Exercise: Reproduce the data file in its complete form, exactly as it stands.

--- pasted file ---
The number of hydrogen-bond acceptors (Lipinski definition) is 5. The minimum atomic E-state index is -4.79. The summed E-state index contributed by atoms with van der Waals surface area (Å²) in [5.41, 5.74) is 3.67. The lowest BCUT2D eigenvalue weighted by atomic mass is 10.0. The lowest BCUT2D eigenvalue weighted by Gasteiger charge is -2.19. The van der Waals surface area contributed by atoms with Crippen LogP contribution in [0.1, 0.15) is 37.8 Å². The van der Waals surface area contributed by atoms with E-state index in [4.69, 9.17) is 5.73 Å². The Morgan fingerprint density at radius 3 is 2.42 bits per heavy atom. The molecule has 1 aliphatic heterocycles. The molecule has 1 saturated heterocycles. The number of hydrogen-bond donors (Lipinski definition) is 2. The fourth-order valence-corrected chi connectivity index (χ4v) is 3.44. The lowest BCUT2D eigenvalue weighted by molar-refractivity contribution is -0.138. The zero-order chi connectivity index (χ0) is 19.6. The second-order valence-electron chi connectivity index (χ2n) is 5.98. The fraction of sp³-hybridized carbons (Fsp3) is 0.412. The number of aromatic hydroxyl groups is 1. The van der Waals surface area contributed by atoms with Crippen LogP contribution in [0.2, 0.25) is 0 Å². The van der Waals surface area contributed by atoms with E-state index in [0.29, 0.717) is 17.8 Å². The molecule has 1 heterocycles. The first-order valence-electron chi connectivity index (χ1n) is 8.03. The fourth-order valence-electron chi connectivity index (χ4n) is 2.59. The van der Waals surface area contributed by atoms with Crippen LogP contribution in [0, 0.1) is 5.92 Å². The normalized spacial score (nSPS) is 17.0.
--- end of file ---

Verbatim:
The number of hydrogen-bond acceptors (Lipinski definition) is 5. The minimum atomic E-state index is -4.79. The summed E-state index contributed by atoms with van der Waals surface area (Å²) in [5.41, 5.74) is 3.67. The lowest BCUT2D eigenvalue weighted by atomic mass is 10.0. The lowest BCUT2D eigenvalue weighted by Gasteiger charge is -2.19. The van der Waals surface area contributed by atoms with Crippen LogP contribution in [0.1, 0.15) is 37.8 Å². The van der Waals surface area contributed by atoms with E-state index in [4.69, 9.17) is 5.73 Å². The Morgan fingerprint density at radius 3 is 2.42 bits per heavy atom. The molecule has 1 aliphatic heterocycles. The molecule has 1 saturated heterocycles. The number of hydrogen-bond donors (Lipinski definition) is 2. The fourth-order valence-corrected chi connectivity index (χ4v) is 3.44. The lowest BCUT2D eigenvalue weighted by molar-refractivity contribution is -0.138. The zero-order chi connectivity index (χ0) is 19.6. The second-order valence-electron chi connectivity index (χ2n) is 5.98. The fraction of sp³-hybridized carbons (Fsp3) is 0.412. The number of aromatic hydroxyl groups is 1. The van der Waals surface area contributed by atoms with Crippen LogP contribution in [0.2, 0.25) is 0 Å². The van der Waals surface area contributed by atoms with E-state index in [0.29, 0.717) is 17.8 Å². The molecule has 1 heterocycles. The first-order valence-electron chi connectivity index (χ1n) is 8.03. The fourth-order valence-electron chi connectivity index (χ4n) is 2.59. The van der Waals surface area contributed by atoms with Crippen LogP contribution in [0, 0.1) is 5.92 Å². The normalized spacial score (nSPS) is 17.0.